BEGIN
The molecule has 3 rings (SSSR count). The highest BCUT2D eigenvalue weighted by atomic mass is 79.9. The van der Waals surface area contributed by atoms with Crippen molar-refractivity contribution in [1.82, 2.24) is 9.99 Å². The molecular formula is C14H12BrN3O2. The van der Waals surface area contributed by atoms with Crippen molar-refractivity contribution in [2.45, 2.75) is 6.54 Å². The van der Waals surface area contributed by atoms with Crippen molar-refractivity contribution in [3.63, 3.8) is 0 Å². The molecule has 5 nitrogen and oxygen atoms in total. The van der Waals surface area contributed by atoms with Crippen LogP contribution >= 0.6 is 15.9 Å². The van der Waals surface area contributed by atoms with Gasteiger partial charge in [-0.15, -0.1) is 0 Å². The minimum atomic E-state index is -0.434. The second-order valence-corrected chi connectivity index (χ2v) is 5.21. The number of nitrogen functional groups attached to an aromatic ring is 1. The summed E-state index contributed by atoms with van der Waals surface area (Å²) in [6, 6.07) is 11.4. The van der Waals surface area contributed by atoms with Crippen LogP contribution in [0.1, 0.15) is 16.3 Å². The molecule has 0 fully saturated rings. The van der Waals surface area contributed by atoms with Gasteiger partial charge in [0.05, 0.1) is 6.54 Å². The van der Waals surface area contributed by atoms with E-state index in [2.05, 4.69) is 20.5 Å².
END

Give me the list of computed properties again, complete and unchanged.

The molecule has 3 rings (SSSR count). The highest BCUT2D eigenvalue weighted by atomic mass is 79.9. The van der Waals surface area contributed by atoms with Crippen molar-refractivity contribution in [1.82, 2.24) is 9.99 Å². The molecular formula is C14H12BrN3O2. The van der Waals surface area contributed by atoms with Crippen molar-refractivity contribution in [2.45, 2.75) is 6.54 Å². The van der Waals surface area contributed by atoms with Crippen molar-refractivity contribution in [3.63, 3.8) is 0 Å². The molecule has 5 nitrogen and oxygen atoms in total. The van der Waals surface area contributed by atoms with Crippen LogP contribution >= 0.6 is 15.9 Å². The van der Waals surface area contributed by atoms with Gasteiger partial charge in [-0.15, -0.1) is 0 Å². The minimum atomic E-state index is -0.434. The second-order valence-corrected chi connectivity index (χ2v) is 5.21. The number of nitrogen functional groups attached to an aromatic ring is 1. The summed E-state index contributed by atoms with van der Waals surface area (Å²) in [6, 6.07) is 11.4. The van der Waals surface area contributed by atoms with Crippen LogP contribution in [0.1, 0.15) is 16.3 Å². The molecule has 0 fully saturated rings. The van der Waals surface area contributed by atoms with Gasteiger partial charge in [0.05, 0.1) is 6.54 Å². The van der Waals surface area contributed by atoms with E-state index in [2.05, 4.69) is 20.5 Å².